Teneema Tibbs lost her job at a Darby day-care center in February 2020, the month before the coronavirus pandemic hit. She was five months pregnant and about to become a single mom.
She looked at her protruding belly and thought, “No one will hire me now.”
Tibbs searched for a new job, but the pandemic shut down the child-care industry. She couldn’t find work.
Tibbs was one of many pregnant people left out of the safety nets put in place during the pandemic, an exclusion that thrust many new mothers into financial instability when they were at their most vulnerable.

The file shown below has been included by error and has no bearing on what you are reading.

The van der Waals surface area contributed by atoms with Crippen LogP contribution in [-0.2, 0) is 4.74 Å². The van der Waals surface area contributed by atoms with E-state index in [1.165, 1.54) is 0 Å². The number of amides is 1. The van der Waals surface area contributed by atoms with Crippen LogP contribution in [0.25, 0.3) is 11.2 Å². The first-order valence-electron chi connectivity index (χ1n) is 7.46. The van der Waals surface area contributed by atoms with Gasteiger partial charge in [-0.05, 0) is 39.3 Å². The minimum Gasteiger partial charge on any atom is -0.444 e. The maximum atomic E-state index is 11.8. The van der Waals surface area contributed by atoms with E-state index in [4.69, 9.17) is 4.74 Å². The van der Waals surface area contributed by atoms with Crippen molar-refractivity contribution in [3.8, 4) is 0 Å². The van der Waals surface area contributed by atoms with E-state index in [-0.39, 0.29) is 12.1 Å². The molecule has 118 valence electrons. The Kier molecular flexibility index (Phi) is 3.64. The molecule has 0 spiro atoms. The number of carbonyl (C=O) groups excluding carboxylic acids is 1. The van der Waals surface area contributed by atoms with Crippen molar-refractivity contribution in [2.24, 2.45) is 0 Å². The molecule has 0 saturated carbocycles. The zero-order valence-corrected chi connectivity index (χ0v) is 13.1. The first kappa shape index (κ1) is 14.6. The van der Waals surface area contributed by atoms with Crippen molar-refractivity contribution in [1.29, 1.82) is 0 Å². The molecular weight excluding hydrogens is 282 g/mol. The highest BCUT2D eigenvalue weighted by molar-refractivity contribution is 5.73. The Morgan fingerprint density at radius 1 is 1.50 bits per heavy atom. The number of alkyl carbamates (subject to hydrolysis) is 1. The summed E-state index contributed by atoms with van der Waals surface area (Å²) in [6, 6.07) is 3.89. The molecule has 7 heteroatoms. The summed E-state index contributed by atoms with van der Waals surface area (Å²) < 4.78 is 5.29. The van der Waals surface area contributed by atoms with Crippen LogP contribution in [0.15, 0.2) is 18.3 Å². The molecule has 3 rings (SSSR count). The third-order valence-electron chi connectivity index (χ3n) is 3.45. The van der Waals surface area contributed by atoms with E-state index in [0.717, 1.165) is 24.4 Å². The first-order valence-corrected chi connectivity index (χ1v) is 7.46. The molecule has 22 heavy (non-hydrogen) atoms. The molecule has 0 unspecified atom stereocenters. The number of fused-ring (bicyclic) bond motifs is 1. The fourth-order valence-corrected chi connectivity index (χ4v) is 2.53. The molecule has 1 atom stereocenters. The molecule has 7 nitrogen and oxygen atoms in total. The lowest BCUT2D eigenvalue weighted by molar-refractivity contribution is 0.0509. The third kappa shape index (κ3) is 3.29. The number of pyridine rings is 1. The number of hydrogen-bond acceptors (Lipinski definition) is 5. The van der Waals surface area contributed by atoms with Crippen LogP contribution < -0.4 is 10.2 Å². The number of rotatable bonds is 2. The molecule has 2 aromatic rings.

When the federal government created its pandemic unemployment assistance program, it stipulated COVID-19 must have specifically caused a person to lose their job. These restrictions excluded many pregnant people and new mothers like Tibbs who lost work before March 2020.